Swiss No More

Michele Bachmann has renounced her Swiss citizenship, as was inevitable. Her mistake was innocent, and the matter is closed.

But it was a mistake. Acquiring or retaining citizenship in another country isn’t just a cute way to express ethnic pride, like eating lutefisk on St. Lucia’s Day or celebrating Armenian Christmas in January. In a country like ours, membership is not based on ethnic or religious criteria but on fealty to the Constitution and a civic nationalism marked by commitment to the well-being of our fellow Americans, regardless of their origins. This is unlike older nations such as, say, Denmark or Korea, whose people are part of a biological extended family. The analogy is to your sister and your wife; the first remains your sister no matter what, whereas the relationship with your wife is based on a covenant — an exclusive covenant. When an immigrant becomes a citizen, he takes an oath to love America, comfort her, honor and keep her in sickness and in health and, forsaking all others, keep only unto her. Those of us born here can do no less.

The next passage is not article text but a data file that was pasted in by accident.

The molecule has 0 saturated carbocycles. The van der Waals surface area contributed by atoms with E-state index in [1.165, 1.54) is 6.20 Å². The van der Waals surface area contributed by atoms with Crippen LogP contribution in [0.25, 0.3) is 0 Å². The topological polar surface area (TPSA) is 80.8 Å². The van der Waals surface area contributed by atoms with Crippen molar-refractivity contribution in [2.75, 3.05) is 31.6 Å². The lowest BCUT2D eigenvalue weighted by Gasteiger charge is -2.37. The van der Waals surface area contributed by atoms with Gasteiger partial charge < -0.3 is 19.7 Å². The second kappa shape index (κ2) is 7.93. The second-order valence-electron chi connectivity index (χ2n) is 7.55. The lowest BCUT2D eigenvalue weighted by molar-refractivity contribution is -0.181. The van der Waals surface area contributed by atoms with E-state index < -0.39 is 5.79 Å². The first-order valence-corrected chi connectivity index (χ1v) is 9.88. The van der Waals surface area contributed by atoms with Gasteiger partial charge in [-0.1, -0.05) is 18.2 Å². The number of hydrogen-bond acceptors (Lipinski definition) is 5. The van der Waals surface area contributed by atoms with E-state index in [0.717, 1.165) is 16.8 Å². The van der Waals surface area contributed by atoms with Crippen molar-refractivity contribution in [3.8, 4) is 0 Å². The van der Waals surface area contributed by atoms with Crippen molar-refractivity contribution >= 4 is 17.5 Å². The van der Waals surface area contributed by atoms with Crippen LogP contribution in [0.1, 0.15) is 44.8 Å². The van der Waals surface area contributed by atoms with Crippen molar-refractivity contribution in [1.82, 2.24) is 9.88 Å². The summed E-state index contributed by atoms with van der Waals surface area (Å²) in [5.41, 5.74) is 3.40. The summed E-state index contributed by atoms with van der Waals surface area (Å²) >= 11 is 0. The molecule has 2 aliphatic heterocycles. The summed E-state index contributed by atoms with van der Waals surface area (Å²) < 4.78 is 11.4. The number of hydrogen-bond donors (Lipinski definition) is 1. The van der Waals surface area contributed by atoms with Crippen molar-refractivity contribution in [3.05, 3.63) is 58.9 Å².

Mark Krikorian — Mark Krikorian, a nationally recognized expert on immigration issues, has served as Executive Director of the Center for Immigration Studies (CIS) since 1995.

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